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TP: Your greatest regret in photography - the one

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brettania View Drop Down
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Post Options Post Options   Quote brettania Quote  Post ReplyReply Direct Link To This Post Posted: 27 May 2007 at 10:19
Originally posted by keith_h keith_h wrote:

Once I can see an opportunity for a good picture then it is time to plan and go back. Three years it took to get half decent fall foliage shots at a particular location owing to the weather, light and variation in the seasons from year to year.

Other times, the opportunity is there and gone in moments, no time to set up or contemplate it needs to be shot right now. So now again I always carry a camera so even if I don't get the most excellent shot, I at least stand a chance of capturing the moment.

Young guys hanging around the house, get out there, shoot everything and don't worry about what others think. Enjoy.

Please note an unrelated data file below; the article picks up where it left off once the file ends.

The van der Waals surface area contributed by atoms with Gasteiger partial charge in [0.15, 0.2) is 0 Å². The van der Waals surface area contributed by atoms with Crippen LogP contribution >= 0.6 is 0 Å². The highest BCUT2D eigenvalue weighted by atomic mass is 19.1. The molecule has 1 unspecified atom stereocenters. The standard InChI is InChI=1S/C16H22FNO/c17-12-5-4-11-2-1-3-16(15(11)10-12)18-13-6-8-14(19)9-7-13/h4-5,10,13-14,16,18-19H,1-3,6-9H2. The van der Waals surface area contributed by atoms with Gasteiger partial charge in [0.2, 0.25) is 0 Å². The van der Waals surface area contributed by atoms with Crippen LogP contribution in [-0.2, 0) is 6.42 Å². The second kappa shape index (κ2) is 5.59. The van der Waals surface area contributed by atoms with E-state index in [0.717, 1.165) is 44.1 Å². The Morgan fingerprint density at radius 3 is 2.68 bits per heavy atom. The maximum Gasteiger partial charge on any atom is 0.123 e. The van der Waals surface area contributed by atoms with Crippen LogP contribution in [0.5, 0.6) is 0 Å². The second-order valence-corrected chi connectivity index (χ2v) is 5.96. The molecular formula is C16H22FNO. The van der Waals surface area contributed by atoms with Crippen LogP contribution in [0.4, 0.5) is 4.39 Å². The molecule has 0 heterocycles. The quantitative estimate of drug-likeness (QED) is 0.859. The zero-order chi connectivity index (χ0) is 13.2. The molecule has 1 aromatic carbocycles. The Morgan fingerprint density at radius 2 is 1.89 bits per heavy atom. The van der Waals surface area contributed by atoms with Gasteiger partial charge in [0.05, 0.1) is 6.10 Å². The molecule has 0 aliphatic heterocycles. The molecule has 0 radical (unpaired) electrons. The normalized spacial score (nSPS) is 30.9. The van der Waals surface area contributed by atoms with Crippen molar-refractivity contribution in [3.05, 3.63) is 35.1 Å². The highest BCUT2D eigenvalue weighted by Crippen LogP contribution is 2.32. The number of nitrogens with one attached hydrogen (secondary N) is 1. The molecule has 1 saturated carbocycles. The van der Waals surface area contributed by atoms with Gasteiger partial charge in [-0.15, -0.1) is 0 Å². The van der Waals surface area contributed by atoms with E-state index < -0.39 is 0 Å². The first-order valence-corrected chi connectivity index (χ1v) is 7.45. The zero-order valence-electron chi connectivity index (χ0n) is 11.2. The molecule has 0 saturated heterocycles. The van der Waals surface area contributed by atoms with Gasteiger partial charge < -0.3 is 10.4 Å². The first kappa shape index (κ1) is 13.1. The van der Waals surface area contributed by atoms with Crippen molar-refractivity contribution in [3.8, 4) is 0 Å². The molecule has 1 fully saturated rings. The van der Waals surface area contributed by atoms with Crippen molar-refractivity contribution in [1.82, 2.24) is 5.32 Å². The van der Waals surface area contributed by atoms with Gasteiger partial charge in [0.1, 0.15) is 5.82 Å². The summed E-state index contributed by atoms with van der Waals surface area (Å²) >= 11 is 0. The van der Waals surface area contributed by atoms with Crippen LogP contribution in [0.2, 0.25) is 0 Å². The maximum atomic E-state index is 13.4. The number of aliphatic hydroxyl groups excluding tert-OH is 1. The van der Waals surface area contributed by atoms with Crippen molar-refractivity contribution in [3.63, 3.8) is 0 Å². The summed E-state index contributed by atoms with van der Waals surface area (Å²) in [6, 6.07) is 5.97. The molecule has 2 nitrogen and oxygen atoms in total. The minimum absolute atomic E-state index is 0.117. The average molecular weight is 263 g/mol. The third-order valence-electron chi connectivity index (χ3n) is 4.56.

I have found there are times when you get ready to go out in bright sunlight and as you drive off up the road the clouds gather and soon it is raining.

Happens a lot, for some reason!

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Turerkan View Drop Down
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Post Options Post Options   Quote Turerkan Quote  Post ReplyReply Direct Link To This Post Posted: 27 May 2007 at 12:42
keith_h: thanks for the suggestion.. i know it, i know what has to be done. But getting to do it is another story and this is where i fail:) lol..

Edited by Turerkan - 27 May 2007 at 20:13
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Post Options Post Options   Quote CTYankee Quote  Post ReplyReply Direct Link To This Post Posted: 27 May 2007 at 15:15
Regrets ... I've had a few ... but then again, too few to mention ;) OK, I'll mention them anyway !

Lots of time wasted pursuing photography without a clue as to what I was doing good, bad or indifferent (the pre-internet years !) Using a Maxxum 7xi that I never bothered taking out of P mode because the interface was awful, using cheap Sigma zooms and cheap filters.

Waiting for the price of the 7D to drop instead of buying one the day it came out !

Buying too much stuff in anticipation of one day needing it (and then never needing it) ... I used to do this with other hobbies as well and have since learned not to buy things until I actually do have a need for them !